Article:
“You have until the end of the week to announce your resignation,” President Mellie Grant told Olivia. “If, for some reason, you choose not to do that, I march into the briefing room and I announce your termination. You have to go.” However, Olivia wasn’t going to leave quietly.
Olivia, obviously, had a plan up her sleeve, and it involved framing Jake’s wife’s lover as a Russian spy. “My wife is not a spy, and Bob Bacall has never freelanced for the Russians,” Jake told Mellie and David Rosen, the latter of whom asked, “Then how did that money get in his account?” Jake told Rosen that it was from Olivia, who was framing him for espionage.
As juicy as this all was, alleged Russian interference wasn’t even the only similarity in this week’s episode. There was also — wait for it — a controversial memo.
Vice President Cyrus Beene convinced Mellie, Jake, and his wife, Vanessa, to cover up the truth by saying that Vanessa was part of a sting operation — hired by the NSA to expose Bacall for working with the Russians. Beene then went straight to Olivia with a folder, saying, “A private memo written by Mellie to the CIA director, asking her to corroborate the story Vanessa Ballard told Noah Baker last night. It’s what the law calls obstruction of justice, and what we fans of werewolf literature call a ‘silver bullet.’” Olivia pointed out to Cyrus that he didn’t need her to impeach Mellie; he could go to the press with the memo himself. Nevertheless, Cyrus explained, “You’re the better story. Recently deposed chief of staff calls a press conference. Instead of resigning, she says she’s being forced to step down as punishment for uncovering a conspiracy. You hold up this memo, wave it in front of the cameras. Committees are formed, charges are filed. Next thing you know, I’m being sworn in as president.”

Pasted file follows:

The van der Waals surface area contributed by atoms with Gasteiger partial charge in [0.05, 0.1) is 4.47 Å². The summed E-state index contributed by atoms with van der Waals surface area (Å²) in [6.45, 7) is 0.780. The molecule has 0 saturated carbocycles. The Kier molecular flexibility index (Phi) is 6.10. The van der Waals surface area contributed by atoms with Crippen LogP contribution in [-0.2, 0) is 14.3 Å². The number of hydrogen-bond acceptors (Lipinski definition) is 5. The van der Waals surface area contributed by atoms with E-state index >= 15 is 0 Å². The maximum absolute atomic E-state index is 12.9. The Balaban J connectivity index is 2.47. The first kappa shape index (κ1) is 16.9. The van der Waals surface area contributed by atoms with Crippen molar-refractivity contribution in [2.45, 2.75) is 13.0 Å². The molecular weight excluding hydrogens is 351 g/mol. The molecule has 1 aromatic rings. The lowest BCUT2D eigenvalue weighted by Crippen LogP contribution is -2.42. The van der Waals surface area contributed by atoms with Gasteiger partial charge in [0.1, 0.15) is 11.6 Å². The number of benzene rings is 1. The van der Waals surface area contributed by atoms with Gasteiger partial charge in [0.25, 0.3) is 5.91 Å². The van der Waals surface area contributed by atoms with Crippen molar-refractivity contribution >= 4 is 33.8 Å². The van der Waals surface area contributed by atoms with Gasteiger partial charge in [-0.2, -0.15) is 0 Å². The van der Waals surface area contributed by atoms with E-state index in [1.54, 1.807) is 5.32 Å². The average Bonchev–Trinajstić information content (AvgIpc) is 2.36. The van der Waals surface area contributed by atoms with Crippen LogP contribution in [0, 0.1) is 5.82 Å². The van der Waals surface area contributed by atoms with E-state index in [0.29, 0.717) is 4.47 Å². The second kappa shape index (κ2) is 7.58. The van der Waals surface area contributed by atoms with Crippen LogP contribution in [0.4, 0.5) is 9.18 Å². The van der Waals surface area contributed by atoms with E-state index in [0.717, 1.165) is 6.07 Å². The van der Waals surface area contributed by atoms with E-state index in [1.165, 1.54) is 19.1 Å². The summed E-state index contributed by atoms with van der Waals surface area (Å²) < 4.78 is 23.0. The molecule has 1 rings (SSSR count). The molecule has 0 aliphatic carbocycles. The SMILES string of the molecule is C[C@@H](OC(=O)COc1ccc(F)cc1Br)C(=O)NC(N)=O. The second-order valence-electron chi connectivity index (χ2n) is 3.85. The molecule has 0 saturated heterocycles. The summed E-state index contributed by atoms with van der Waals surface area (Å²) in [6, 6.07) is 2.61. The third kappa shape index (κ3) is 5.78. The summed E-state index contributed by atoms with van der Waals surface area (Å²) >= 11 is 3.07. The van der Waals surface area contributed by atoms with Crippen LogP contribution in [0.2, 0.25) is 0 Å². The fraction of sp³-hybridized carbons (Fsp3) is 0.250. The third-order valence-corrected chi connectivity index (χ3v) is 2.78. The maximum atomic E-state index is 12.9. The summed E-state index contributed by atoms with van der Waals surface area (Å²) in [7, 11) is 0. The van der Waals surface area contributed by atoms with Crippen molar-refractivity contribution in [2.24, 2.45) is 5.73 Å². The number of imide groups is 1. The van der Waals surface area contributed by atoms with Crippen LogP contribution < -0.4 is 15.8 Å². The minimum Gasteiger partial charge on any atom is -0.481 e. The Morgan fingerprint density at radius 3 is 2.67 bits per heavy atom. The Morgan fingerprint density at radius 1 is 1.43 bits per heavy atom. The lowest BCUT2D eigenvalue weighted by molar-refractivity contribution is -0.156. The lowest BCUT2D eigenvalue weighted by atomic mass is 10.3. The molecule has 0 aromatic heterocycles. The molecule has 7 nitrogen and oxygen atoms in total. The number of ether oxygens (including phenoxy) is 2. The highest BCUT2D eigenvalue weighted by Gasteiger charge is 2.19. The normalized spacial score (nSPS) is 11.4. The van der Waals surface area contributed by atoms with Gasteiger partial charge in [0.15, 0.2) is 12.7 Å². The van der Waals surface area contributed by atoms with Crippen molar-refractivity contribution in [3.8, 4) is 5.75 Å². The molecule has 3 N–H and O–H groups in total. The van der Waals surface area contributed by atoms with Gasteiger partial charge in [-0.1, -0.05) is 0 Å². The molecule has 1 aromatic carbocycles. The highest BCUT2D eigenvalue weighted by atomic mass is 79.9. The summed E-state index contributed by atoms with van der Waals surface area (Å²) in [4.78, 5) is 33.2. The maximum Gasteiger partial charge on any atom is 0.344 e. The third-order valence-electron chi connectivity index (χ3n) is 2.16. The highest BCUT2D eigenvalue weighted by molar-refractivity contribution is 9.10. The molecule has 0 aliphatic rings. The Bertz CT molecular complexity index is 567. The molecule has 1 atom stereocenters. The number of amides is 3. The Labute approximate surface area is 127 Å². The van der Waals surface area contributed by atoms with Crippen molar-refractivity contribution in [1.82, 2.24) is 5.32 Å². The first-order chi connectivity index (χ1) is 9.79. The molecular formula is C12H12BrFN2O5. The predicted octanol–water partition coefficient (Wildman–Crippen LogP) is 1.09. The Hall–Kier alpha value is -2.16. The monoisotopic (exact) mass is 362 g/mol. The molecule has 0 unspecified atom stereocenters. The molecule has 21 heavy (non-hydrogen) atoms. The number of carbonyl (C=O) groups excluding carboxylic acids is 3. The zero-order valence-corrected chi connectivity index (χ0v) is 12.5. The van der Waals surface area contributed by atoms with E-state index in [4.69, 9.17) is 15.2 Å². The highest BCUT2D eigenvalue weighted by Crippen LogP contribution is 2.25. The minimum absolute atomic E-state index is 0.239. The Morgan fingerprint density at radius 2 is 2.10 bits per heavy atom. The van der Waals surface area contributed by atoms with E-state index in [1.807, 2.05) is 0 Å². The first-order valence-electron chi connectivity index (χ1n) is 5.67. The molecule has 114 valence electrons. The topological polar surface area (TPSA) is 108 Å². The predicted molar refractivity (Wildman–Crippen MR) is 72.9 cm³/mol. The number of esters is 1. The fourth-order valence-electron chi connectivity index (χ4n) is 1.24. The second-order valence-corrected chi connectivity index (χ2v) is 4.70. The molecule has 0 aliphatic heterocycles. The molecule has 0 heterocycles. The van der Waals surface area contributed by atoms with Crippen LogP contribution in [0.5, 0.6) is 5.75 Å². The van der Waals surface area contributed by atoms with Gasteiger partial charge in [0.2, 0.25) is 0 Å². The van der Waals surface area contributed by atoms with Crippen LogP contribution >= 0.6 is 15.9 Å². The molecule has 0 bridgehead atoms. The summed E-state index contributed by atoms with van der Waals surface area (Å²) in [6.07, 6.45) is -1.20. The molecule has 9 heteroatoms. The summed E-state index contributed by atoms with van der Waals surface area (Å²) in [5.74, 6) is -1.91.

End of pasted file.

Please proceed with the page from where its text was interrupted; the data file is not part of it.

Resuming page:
However, in the end, Olivia chose not to use the memo that could impeach the president, and instead decided to take herself out of the drama completely. For now. (We hope.)
Check out ”Scandal” fans rejoicing about the downfall of a once-beloved character:
Read more from Yahoo! Entertainment:
How to vote
Vote-by-mail ballot request deadline: Varies by state
For the Nov 3 election: States are making it easier for citizens to vote absentee by mail this year due to the coronavirus. Each state has its own rules for mail-in absentee voting. Visit your state election office website to find out if you can vote by mail.Get more information
In-person early voting dates: Varies by state
Sometimes circumstances make it hard or impossible for you to vote on Election Day. But your state may let you vote during a designated early voting period. You don't need an excuse to vote early. Visit your state election office website to find out whether they offer early voting.My Election Office
General Election: Nov 3, 2020
Polling hours on Election Day: Varies by state/localityMy Polling Place